The event covered a range of topics but kept a moderate complexity to the talks. The speakers explored the technologies used in development and also the applications in modern day. After finding my way into the visitor center (after walking around the block twice), the day was fittingly started by Ben Ilegbodu, a principal engineer at Stitch Fix web platforms. For his talk during the beginning of the day, Ben walked through some of the most prevalent technologies within ReactJS. He goes on to explain the importance of each part of the development process, and the pros and cons for each design choice with technologies.
Ben recommended through each part of the process the following technologies:
Emotion is Ben’s recommendation. For beginners, he also suggests starting with component css, then moving into more eloquent styling.
This is composed of data fetching and routing (keeping your UI in sync with the URL). Ben recommended Reach Router. Data fetching he said can be done in many ways, but the easiest ways include regular Fetch API, Axios Libraries, and JQuery GET.
This was an interesting topic because he discussed how it was also used in determining the performance of your application. Performance also impacts Search Engine Optimization (SEO) since it is a key indicator. It also has an effect on Social Media Optimization (SMO), since sharing links via Slack and Twitter and having the preview counts SSR. Options include Gatsby, Next.js, Node, and Razzle. Next.js was his recommendation.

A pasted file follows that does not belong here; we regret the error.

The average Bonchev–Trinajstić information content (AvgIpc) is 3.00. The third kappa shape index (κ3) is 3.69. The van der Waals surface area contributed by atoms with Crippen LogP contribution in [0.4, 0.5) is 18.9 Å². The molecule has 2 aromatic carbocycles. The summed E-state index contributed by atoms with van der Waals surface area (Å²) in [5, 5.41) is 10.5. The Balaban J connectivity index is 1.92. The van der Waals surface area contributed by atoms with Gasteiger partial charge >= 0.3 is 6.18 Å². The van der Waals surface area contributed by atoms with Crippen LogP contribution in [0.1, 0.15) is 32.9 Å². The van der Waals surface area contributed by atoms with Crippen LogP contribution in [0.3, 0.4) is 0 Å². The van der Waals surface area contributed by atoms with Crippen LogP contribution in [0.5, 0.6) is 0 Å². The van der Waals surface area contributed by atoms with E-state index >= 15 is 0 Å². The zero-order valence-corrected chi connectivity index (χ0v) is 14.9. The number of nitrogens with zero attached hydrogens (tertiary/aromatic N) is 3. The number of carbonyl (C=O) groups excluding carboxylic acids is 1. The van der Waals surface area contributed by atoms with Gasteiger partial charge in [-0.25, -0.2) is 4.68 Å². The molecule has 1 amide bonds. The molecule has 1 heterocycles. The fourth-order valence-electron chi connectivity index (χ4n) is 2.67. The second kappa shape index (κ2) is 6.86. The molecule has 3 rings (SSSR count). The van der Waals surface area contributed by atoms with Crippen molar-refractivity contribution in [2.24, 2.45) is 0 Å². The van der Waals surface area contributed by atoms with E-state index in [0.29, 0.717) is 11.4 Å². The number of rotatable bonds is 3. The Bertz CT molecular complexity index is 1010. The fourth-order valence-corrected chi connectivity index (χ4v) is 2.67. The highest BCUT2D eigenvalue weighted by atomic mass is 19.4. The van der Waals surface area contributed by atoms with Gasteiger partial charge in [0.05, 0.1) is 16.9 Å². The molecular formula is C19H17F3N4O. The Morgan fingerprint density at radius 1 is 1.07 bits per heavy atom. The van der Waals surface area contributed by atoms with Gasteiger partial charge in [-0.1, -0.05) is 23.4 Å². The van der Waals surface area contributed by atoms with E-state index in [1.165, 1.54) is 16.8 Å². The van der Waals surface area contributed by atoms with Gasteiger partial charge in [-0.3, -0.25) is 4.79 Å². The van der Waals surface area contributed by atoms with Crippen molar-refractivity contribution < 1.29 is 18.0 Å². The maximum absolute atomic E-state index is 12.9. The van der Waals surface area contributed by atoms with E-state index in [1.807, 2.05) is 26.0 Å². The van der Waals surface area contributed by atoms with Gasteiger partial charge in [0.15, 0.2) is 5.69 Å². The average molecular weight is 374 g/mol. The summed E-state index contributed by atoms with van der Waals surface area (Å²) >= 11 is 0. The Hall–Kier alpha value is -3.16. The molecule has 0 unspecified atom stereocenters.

The day continued with Kathryn Nantz, a designer turned developer. She argued that UI designs now lack consistency, and it has been a rush to create more and more designs instead of adhering to basic use principles. She mentions that when the UI is complicated, users cannot learn and have trouble using your systems. Simplifying your UI libraries then can make life easier for your developers as well as users too.
Kathryn used StoryBook (a tool for developing UI components) in tandem with GreenSock, AwesomeFont, Animate.css, Rollup.js, and some regular css3. She recommends keeping the component library to about eight to ten separate components all together, and create new components by combining existing ones. Usually, she says each component has a primary, secondary, and small versions of themselves (think of buttons). The primary goal is to keep consistency while making development easier. Then, gathering feedback and understanding context while growing and removing components over time helps your library evolve. Plus, building in accessibility to the components in the start helps prevent a headache of adding them later!
The conference was overall very fulfilling and introduced a bunch of topics and technologies with which I wasn’t familiar with. In between talks, attendees networked with each other and visited booths provided by Element 84, Social Tables, and of course, CustomInk. Each provided cool swag and the conference included free nationJS shirts. Conferences like this help build community and encourage others to explore their creativity and possibilities with these technologies. I recommend all developers across all fields try to attend!